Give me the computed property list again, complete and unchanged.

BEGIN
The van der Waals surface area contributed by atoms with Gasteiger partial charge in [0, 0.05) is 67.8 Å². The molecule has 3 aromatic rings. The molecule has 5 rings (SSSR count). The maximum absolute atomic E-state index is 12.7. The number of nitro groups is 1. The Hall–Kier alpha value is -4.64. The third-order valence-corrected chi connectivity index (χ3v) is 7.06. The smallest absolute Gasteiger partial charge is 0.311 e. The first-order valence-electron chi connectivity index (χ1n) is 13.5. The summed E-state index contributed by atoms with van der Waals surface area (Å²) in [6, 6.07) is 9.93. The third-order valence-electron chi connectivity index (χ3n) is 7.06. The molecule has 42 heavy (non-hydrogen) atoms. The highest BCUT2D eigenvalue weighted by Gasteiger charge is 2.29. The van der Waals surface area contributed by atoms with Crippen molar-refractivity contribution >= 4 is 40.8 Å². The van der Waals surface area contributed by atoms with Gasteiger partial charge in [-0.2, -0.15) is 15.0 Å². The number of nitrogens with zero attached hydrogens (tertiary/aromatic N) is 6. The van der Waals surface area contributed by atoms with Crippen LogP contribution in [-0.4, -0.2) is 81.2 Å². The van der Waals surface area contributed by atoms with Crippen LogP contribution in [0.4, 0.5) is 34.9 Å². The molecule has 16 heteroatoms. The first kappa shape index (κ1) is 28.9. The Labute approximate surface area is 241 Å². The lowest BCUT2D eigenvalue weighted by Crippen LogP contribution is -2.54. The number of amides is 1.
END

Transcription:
The van der Waals surface area contributed by atoms with Gasteiger partial charge in [0, 0.05) is 67.8 Å². The molecule has 3 aromatic rings. The molecule has 5 rings (SSSR count). The maximum absolute atomic E-state index is 12.7. The number of nitro groups is 1. The Hall–Kier alpha value is -4.64. The third-order valence-corrected chi connectivity index (χ3v) is 7.06. The smallest absolute Gasteiger partial charge is 0.311 e. The first-order valence-electron chi connectivity index (χ1n) is 13.5. The summed E-state index contributed by atoms with van der Waals surface area (Å²) in [6, 6.07) is 9.93. The third-order valence-electron chi connectivity index (χ3n) is 7.06. The molecule has 42 heavy (non-hydrogen) atoms. The highest BCUT2D eigenvalue weighted by Gasteiger charge is 2.29. The van der Waals surface area contributed by atoms with Crippen molar-refractivity contribution >= 4 is 40.8 Å². The van der Waals surface area contributed by atoms with Gasteiger partial charge in [-0.2, -0.15) is 15.0 Å². The number of nitrogens with zero attached hydrogens (tertiary/aromatic N) is 6. The van der Waals surface area contributed by atoms with Crippen LogP contribution in [-0.4, -0.2) is 81.2 Å². The van der Waals surface area contributed by atoms with Crippen LogP contribution in [0.4, 0.5) is 34.9 Å². The molecule has 16 heteroatoms. The first kappa shape index (κ1) is 28.9. The Labute approximate surface area is 241 Å². The lowest BCUT2D eigenvalue weighted by Crippen LogP contribution is -2.54. The number of amides is 1.